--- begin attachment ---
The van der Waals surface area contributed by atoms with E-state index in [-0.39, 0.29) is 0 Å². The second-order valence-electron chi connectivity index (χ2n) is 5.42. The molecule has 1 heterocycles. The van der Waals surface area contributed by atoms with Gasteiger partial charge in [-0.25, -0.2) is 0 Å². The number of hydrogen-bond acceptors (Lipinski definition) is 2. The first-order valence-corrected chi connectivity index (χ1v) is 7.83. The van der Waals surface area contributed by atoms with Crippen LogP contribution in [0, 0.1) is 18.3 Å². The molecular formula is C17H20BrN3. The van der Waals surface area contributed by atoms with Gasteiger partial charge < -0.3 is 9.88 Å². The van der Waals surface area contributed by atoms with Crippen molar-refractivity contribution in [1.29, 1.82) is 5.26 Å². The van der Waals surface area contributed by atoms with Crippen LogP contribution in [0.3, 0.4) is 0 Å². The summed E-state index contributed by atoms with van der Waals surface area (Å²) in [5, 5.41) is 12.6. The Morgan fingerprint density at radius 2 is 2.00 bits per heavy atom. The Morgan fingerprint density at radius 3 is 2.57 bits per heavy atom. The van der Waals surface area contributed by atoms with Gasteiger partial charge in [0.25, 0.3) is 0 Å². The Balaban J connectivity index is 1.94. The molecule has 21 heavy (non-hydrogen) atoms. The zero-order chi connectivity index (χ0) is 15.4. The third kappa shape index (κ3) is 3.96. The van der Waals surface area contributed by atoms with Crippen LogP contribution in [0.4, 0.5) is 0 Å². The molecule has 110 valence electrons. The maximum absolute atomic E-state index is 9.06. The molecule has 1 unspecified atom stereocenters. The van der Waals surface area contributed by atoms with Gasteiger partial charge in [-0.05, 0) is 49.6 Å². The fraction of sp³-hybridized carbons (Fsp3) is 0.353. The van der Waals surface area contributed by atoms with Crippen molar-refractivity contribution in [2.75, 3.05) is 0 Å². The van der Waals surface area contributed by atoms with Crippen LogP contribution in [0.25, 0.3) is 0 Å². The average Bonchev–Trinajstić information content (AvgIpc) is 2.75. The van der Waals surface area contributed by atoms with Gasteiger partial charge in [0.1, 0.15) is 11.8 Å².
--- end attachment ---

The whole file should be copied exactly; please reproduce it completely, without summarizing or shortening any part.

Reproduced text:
The van der Waals surface area contributed by atoms with E-state index in [-0.39, 0.29) is 0 Å². The second-order valence-electron chi connectivity index (χ2n) is 5.42. The molecule has 1 heterocycles. The van der Waals surface area contributed by atoms with Gasteiger partial charge in [-0.25, -0.2) is 0 Å². The number of hydrogen-bond acceptors (Lipinski definition) is 2. The first-order valence-corrected chi connectivity index (χ1v) is 7.83. The van der Waals surface area contributed by atoms with Crippen LogP contribution in [0, 0.1) is 18.3 Å². The molecular formula is C17H20BrN3. The van der Waals surface area contributed by atoms with Gasteiger partial charge < -0.3 is 9.88 Å². The van der Waals surface area contributed by atoms with Crippen molar-refractivity contribution in [1.29, 1.82) is 5.26 Å². The van der Waals surface area contributed by atoms with Crippen LogP contribution in [0.3, 0.4) is 0 Å². The summed E-state index contributed by atoms with van der Waals surface area (Å²) in [5, 5.41) is 12.6. The Morgan fingerprint density at radius 2 is 2.00 bits per heavy atom. The Morgan fingerprint density at radius 3 is 2.57 bits per heavy atom. The van der Waals surface area contributed by atoms with Gasteiger partial charge in [0.25, 0.3) is 0 Å². The Balaban J connectivity index is 1.94. The molecule has 21 heavy (non-hydrogen) atoms. The zero-order chi connectivity index (χ0) is 15.4. The third kappa shape index (κ3) is 3.96. The van der Waals surface area contributed by atoms with Crippen LogP contribution in [0.4, 0.5) is 0 Å². The molecule has 110 valence electrons. The maximum absolute atomic E-state index is 9.06. The molecule has 1 unspecified atom stereocenters. The van der Waals surface area contributed by atoms with Gasteiger partial charge in [-0.05, 0) is 49.6 Å². The fraction of sp³-hybridized carbons (Fsp3) is 0.353. The van der Waals surface area contributed by atoms with Crippen molar-refractivity contribution in [2.75, 3.05) is 0 Å². The van der Waals surface area contributed by atoms with Crippen LogP contribution in [0.25, 0.3) is 0 Å². The average Bonchev–Trinajstić information content (AvgIpc) is 2.75. The van der Waals surface area contributed by atoms with Gasteiger partial charge in [0.1, 0.15) is 11.8 Å².